Composting, George Style
February 20th, 2012
Today I’d like to talk to you about sex, American Idol, bizarre crime, free vacations and Paris Hilton.
OK, actually it’s about compost. But I had to get your attention so you didn’t stop reading and miss out on THE SINGLE MOST IMPORTANT THING you can do to become a better gardener.
Fact: Our biggest non-four-legged gardening problem around here is plant-murdering clay, shale and/or compacted subsoil.
Fact: If you don’t improve that lousy, rotten stuff with two or three inches of good rotten stuff (namely, compost), you’re set up for trouble.
There’s no better compost than that you make yourself, using a nutritious blend of fallen leaves, grass clippings, kitchen scraps, coffee grounds and whatever other future soil fuel you can get your dirty little organic hands on.
Once cooked into crumbly black particles and lovingly mixed into the top 6 to 12 inches of your alleged soil, this “gardener’s gold” will turn your yard into a growing machine.
I’ll tell you about my practical, handy-dandy compost system in a minute, but first, reasons why you really ought to consider compost…
1.) Compost breaks up compacted soil, adds air space so roots can grow better and improves drainage so plants won’t rot in clay.
2.) It adds a great mix of nutrients and organic matter to the soil – key building blocks to plant growth.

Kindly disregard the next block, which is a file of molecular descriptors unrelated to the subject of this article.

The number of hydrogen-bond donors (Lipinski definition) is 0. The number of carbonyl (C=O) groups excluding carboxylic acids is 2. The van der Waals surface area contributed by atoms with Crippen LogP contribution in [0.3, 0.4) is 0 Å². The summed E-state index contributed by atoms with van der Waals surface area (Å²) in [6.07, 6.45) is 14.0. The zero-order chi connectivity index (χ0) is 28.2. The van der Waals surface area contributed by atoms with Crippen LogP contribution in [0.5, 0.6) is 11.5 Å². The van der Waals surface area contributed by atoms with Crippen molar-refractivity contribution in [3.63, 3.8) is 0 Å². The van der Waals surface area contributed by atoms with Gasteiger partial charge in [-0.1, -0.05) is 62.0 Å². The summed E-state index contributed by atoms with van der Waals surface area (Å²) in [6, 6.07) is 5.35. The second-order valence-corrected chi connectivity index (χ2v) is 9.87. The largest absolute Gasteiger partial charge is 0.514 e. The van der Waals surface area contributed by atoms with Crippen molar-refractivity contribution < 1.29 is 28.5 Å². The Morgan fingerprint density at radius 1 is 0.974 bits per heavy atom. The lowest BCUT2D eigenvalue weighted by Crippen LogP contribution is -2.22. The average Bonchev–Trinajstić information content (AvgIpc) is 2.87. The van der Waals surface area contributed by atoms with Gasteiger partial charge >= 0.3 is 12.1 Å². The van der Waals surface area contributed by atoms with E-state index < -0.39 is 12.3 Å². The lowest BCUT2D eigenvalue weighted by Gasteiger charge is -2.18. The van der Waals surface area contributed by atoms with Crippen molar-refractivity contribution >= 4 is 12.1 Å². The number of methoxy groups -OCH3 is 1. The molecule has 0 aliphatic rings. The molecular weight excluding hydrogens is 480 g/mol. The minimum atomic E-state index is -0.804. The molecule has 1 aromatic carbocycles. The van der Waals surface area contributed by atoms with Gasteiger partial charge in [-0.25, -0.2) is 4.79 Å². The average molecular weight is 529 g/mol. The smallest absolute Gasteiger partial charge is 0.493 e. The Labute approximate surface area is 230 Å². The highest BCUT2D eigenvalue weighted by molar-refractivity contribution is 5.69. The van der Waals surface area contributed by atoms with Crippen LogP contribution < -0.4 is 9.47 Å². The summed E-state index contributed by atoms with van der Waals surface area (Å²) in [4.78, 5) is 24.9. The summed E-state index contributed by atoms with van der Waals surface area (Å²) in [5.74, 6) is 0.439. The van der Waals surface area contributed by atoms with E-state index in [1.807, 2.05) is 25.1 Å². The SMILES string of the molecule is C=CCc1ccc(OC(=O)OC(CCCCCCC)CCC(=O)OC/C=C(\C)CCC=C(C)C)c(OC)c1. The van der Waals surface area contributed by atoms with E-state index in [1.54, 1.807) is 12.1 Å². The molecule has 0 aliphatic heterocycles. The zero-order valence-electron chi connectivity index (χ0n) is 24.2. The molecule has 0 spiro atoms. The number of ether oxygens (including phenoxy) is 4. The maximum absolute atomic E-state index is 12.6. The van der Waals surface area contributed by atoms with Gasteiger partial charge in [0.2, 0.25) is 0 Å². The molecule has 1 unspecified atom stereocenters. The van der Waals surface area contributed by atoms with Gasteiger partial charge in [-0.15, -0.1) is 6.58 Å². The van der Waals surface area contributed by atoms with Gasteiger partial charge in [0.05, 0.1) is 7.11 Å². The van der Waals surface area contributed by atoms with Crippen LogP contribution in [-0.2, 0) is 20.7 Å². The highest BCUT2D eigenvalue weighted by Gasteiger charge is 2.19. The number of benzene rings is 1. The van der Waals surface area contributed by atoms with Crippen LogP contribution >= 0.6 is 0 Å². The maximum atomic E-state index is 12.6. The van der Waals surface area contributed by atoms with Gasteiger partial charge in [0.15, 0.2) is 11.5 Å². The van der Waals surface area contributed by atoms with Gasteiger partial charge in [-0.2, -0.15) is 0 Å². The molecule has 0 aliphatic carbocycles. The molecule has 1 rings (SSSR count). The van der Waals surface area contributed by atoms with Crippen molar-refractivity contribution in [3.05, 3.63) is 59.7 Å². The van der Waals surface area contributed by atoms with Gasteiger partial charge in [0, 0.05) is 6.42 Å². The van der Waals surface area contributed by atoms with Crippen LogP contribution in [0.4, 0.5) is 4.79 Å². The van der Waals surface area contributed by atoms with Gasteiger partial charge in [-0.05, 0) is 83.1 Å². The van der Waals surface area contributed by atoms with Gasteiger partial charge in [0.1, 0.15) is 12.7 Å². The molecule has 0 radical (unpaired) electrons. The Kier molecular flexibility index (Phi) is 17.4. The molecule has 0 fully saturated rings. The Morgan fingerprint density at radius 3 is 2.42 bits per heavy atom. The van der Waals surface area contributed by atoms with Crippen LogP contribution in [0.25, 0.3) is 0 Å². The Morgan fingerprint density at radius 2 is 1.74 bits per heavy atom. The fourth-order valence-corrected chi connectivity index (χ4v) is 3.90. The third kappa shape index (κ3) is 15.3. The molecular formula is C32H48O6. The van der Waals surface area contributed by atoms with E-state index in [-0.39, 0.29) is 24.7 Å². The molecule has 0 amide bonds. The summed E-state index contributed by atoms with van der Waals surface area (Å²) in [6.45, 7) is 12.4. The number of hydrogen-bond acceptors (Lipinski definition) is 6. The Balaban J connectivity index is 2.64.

3.) In dry weather, it helps absorb and retain soil moisture, making plants more drought resistant.
4.) Numerous studies have found compost has disease-fighting properties and adds beneficial fungi that aid root growth.
5.) It’s a great way to recycle organic waste that otherwise ends up in a landfill or shoved down water-wasting garbage disposers. Patti Olenick, the state Department of Environmental Protection’s organic recycling coordinator, points out that a typical American generates 4.5 pounds of waste per day, and 20 percent of that is compostable food and yard waste.
6.) It’s cheaper and better than any commercial fertilizer.
7.) It’s great exercise hauling, turning and sifting compost in the fresh air (or semi-fresh air if you live close to the Route 11 truck stops).
Composting is much easier than most people think. Garden writer and former Mississippi Extension agent Felder Rushing says it boils down to two simple rules: 1.) Pile it up, and 2.) Let it rot.
That’s basically the game plan I use in my suburban back yard. And my pile doesn’t stink, doesn’t attract varmints and isn’t an obtrusive eyesore.
Composting gets a lot of undeserved bad raps that just a little know-how solves.
For instance, a pile can smell if you load it up with nothing but grass clippings or if you toss rotting meat and bones on it.
It can attract skunks and other unwanted wildlife if you pile those same meat and bones or other food waste on top.